President Bush Proposed Taxing Health Insurance Benefits & Offering Inadequate Tax Credits. According to the New York Times, "Mr. McCain's health care plan would shift the emphasis from insurance provided by employers to insurance bought by individuals, to foster competition and drive down prices. To do so he is calling for eliminating the tax breaks that currently encourage employers to provide health insurance for their workers, and replacing them with $5,000 tax credits for families to buy their own insurance. His proposal to move away from employer-based coverage was similar to one that President Bush pushed for last year, to little effect. And his call for expanding coverage through market-based competition is in stark contrast to the Democrats' proposals to move toward universal health care coverage, with government subsidies to help lower-income people afford their premiums." [New York Times, 4/30/08]

Freezing Spending

Rep. Paul Ryan

Sen. John McCain

President George W. Bush

Rep. Ryan's Budget Freezes Spending For TEN YEARS. According to the Congressional Budget Office's analysis of Rep. Paul Ryan's "Roadmap for America's Future" budget proposal: "From 2010 through 2019, nondefense discretionary spending would be frozen at 2009 levels in nominal terms. In addition, the Roadmap would rescind all unobligated discretionary funds provided by the American Recovery and Reinvestment Act of 2009 (Public Law 111-5) and would reduce the amount of assets that could be purchased under the Troubled Asset Relief Program." [Congressional Budget Office, 1/27/10]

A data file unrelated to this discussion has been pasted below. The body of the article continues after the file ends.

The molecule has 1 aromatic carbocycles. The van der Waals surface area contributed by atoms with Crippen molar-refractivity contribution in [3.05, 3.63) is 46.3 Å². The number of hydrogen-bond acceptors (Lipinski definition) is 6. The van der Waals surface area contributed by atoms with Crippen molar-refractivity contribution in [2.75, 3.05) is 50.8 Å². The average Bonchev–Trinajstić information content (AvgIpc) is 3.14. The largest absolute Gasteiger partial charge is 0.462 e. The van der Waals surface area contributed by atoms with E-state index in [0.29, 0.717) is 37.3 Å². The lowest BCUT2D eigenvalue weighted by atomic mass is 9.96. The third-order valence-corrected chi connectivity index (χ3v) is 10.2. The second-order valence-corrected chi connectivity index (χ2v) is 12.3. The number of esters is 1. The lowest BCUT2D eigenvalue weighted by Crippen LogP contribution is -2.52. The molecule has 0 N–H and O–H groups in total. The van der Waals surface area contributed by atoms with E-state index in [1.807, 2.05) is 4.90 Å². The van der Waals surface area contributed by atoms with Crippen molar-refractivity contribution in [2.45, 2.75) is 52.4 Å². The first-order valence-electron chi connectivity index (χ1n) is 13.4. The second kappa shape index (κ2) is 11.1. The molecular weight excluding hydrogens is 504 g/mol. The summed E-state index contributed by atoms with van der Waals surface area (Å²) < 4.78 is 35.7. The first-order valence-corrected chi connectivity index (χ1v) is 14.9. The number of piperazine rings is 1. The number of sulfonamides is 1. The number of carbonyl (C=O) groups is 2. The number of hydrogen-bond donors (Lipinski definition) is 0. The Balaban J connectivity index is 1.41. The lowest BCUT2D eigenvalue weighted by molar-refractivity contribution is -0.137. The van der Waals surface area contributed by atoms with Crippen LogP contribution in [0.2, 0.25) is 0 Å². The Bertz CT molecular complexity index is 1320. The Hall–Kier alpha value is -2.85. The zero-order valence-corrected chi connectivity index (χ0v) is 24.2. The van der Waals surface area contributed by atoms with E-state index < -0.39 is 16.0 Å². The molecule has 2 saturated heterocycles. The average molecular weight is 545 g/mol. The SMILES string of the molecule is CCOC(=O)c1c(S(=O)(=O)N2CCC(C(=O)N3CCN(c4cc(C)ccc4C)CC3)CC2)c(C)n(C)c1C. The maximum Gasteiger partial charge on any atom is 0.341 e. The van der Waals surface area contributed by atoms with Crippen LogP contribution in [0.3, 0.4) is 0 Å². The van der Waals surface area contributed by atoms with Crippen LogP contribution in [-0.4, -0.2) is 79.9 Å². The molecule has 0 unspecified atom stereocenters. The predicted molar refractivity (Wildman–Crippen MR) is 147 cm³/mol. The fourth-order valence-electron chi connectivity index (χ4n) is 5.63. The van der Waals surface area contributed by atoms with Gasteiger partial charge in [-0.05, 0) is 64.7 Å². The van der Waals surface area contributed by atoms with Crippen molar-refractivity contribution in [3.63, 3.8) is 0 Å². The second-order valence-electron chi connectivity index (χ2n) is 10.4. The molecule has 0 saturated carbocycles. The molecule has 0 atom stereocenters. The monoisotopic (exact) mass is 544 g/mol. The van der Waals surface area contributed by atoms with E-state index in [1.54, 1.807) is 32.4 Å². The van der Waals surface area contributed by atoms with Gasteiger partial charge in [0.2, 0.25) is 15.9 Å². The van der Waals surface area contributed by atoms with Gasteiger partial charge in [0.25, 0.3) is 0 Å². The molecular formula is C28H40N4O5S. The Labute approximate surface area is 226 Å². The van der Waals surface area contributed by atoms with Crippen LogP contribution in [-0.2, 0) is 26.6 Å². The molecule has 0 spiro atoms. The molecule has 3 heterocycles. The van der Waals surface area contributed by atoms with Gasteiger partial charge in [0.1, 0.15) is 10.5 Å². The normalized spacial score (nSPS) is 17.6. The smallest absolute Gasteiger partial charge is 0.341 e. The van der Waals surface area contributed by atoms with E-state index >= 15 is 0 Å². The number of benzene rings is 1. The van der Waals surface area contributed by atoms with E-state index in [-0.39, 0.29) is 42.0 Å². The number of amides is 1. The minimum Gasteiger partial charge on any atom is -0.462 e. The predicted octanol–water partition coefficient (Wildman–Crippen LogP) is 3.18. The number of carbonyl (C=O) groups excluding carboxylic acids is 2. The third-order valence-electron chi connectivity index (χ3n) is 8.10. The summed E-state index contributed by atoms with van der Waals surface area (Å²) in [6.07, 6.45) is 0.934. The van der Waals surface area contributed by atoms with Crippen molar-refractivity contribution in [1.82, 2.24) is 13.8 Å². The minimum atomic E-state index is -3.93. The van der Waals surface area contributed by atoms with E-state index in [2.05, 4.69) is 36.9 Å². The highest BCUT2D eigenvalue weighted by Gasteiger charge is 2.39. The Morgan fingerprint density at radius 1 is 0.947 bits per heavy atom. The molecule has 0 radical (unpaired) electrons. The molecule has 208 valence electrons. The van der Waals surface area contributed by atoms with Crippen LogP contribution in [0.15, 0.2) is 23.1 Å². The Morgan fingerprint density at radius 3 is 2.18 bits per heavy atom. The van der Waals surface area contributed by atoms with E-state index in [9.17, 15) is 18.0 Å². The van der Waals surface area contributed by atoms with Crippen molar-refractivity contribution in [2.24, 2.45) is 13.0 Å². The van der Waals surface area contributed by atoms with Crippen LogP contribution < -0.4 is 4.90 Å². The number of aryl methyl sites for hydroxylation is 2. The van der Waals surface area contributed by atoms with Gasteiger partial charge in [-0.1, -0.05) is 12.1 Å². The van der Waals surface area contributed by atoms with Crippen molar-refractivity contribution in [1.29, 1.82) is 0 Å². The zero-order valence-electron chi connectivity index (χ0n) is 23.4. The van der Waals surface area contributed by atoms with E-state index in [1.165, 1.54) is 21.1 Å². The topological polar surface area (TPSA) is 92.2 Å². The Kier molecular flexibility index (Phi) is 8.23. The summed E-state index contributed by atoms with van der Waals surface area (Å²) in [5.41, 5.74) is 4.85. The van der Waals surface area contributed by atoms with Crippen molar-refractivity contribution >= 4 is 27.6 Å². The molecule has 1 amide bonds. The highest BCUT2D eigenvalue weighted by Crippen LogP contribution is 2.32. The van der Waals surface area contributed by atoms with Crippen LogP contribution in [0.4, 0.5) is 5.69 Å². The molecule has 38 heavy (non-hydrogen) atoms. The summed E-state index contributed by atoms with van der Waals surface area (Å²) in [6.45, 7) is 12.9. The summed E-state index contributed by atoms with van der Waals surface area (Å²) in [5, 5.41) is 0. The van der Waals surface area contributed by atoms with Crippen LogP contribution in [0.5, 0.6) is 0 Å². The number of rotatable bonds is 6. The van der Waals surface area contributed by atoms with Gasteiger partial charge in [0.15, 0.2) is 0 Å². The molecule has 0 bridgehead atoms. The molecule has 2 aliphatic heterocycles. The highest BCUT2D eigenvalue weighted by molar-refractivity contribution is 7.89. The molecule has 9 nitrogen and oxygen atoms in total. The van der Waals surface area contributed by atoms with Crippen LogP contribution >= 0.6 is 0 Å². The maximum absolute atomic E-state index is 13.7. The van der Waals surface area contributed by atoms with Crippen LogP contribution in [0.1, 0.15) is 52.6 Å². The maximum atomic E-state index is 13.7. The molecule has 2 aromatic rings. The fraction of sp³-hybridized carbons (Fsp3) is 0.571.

McCain Proposed A Freeze Of Discretionary Spending. Speaking at Carnegie Melon University, John McCain said, "As president, I will also order a prompt and thorough review of the budgets of every federal program, department, and agency. While that top to bottom review is underway, we will institute a one-year pause in discretionary spending increases with the necessary exemption of military spending and veterans benefits." [McCain Remarks on the Economy at Carnegie Melon University, 4/15/08]

Bush Proposed A Freeze Of Discretionary Spending. According to the Washington Post, "McCain will also call for 'a pause' in discretionary spending increases to allow for a 'top-down review' of all government programs and agencies except veterans benefits and military spending. That proposal also mirrors the freeze in discretionary spending that Bush has had in place the past several years." [Washington Post, 4/15/08]